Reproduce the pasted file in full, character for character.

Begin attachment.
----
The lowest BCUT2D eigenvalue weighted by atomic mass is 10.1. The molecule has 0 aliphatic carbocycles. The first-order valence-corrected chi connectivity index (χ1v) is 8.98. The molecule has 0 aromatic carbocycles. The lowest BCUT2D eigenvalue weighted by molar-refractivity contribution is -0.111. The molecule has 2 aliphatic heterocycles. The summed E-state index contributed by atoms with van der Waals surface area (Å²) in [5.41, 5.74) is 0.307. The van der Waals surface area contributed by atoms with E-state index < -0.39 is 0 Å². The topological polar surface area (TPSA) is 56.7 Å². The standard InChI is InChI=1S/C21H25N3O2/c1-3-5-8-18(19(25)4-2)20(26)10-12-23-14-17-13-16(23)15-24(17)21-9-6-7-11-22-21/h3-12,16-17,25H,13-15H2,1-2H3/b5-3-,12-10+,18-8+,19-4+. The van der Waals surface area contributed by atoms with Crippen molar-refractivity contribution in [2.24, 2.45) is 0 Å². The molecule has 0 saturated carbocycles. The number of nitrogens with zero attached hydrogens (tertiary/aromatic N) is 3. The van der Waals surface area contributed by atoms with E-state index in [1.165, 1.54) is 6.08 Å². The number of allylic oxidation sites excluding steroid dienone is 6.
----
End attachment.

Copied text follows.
The lowest BCUT2D eigenvalue weighted by atomic mass is 10.1. The molecule has 0 aliphatic carbocycles. The first-order valence-corrected chi connectivity index (χ1v) is 8.98. The molecule has 0 aromatic carbocycles. The lowest BCUT2D eigenvalue weighted by molar-refractivity contribution is -0.111. The molecule has 2 aliphatic heterocycles. The summed E-state index contributed by atoms with van der Waals surface area (Å²) in [5.41, 5.74) is 0.307. The van der Waals surface area contributed by atoms with E-state index < -0.39 is 0 Å². The topological polar surface area (TPSA) is 56.7 Å². The standard InChI is InChI=1S/C21H25N3O2/c1-3-5-8-18(19(25)4-2)20(26)10-12-23-14-17-13-16(23)15-24(17)21-9-6-7-11-22-21/h3-12,16-17,25H,13-15H2,1-2H3/b5-3-,12-10+,18-8+,19-4+. The van der Waals surface area contributed by atoms with Crippen molar-refractivity contribution in [2.24, 2.45) is 0 Å². The molecule has 0 saturated carbocycles. The number of nitrogens with zero attached hydrogens (tertiary/aromatic N) is 3. The van der Waals surface area contributed by atoms with E-state index in [1.165, 1.54) is 6.08 Å². The number of allylic oxidation sites excluding steroid dienone is 6.